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CHAPTER TWO W. C. Handy and the Music of Black and White America, 1873–1896 In the military camp, in the crowded streets of the city where the troops march to the front, in the ballroom, in the concert hall, at the seaside and in the mountains, go where you may, you hear Sousa, always Sousa. —Musical Courier, on the popularity of John Philip Sousa, the “March King,” July 4, 1898 The innate love of harmony and beauty that set the ruder souls of his people a-dancing and a-singing raised but confusion and doubt in the soul of the black artist; the beauty revealed to him was the soul-beauty of a race which his larger audience despised, and he could not articulate the message of another people. —W. E. B. Du Bois, The Souls of Black Folk, 1903 With all their differences, most of my forebears had one thing in common: if they had any musical talent, it remained buried.” So did W. C. Handy, in the middle of his life as a distinguished blues composer, look back in his memoir to his family ’s experience of Reconstruction Alabama. He had been born into a family in which the church, not the dance floor, was of importance , and music was shunned for all purposes except the religious and the educational. Among the earliest memories of his childhood in the early 1870s, the composer recalled a corner fireplace in the family cabin where his grandmother and mother would bake corn cakes, or ash cakes, and a trundle bed in the attic where he slept. But there were no childhood memories of any musical instruments in the Reverend Charles Handy’s home. The AME Church, and the work to support it, always came first. Schooling for his firstborn son was important to Charles Handy, but so was his son’s earning wages in order to tithe a portion of his weekly income—a nickel for Sunday school and a dime for the church collection. As soon as he was big enough to be hired outside the family farm, the boy “pulled fodder, picked cotton, cradled oats, clover, millet and wheat, and even operated a printing press” for various Florence employers, all to meet his father’s expectations and to contribute to the upkeep of the church where his father preached. The young Handy was also a willing attendant at his father’s church on Sundays, where he was a careful listener to the folk spirituals sung by the congregation unaccompanied by organ or piano. The boy particularly liked the pleasing melancholy he heard in the black spiritual “Cheer the Weary Traveler” and the fast-tempo excitement of “Gospel Train’s A-Comin’.” His mother, Elizabeth Brewer Handy, was just as pious as his father but not as exacting toward her child. She indulged her firstborn son as far as her domestic skills and the family economics would allow. As a middle-aged man, W. C. Handy still recalled with pleasure how his mother had carefully stitched for him a fluted waistcoat embroidered with lace, to be worn with his best going-tochurch outfit, a small boy’s sailor suit and red-topped brass-toed boots. “Despite my tender years,” Handy recalled humorously, “I was something of a [lady]killer.” Between chores and church attendance, the young Handy also attended classes at the racially segregated Florence District School for Negroes. He was soon praised there by his teachers for his good grades and skill at public speaking. After his school day ended, he would continue his education by entering, unnoticed, into the lobby of the Exchange Hotel. This was the finest commercial establishment of its kind in the town for whites, where the then-current Alabama governor and Florence attorney, Edward A. O’Neal, held sway over a circle of admirers whenever he returned from the state W. C. Handy and the Music of Black and White America 33 capital. The boy would eavesdrop unseen from a corner while the governor, a former Confederate general, sonorously read aloud from regional newspapers and then solemnly pronounced his judgments on the day’s events. These surreptitious visits became “my daily custom,” Handy recalled. As an adult he subsequently would acquire a poet’s gift for writing song lyrics with African American dialect and colloquialisms, but Handy’s later personal manner of public speaking was indelibly set by this boyhood experience. What he learned at the Exchange Hotel was a rhetoric that was...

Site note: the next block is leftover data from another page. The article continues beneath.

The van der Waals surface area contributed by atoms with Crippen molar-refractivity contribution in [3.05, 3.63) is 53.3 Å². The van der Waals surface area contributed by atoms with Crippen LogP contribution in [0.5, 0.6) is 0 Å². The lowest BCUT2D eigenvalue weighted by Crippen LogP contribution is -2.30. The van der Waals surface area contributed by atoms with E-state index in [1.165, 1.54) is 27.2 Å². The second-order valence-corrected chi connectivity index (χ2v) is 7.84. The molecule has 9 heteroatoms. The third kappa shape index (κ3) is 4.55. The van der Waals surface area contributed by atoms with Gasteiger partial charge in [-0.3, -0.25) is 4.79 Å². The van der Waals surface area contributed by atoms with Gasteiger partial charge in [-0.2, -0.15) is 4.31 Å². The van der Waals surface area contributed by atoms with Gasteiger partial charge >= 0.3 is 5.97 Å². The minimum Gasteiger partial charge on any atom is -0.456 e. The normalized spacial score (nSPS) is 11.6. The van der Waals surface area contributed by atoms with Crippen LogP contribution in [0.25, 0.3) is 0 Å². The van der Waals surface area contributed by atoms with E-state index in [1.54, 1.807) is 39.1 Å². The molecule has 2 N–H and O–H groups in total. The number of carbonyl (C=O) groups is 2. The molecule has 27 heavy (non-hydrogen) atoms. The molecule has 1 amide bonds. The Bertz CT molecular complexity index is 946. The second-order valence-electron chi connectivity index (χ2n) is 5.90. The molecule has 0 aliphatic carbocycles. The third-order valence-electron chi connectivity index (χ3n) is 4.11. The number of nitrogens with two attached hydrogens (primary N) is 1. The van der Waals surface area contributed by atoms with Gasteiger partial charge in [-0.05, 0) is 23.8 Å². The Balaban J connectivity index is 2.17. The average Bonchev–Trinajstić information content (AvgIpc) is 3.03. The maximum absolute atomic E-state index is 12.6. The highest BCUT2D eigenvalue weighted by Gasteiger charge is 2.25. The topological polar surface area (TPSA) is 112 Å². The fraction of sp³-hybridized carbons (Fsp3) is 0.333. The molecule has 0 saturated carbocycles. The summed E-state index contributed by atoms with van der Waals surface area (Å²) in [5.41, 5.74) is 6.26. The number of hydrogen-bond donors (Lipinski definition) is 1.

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Additional Information

ISBN
9780817386047
Print ISBN
9780817356965
MARC Record
OCLC
772845426
Pages
307
Launched on MUSE
2014-01-01
Language
English
Open Access
N
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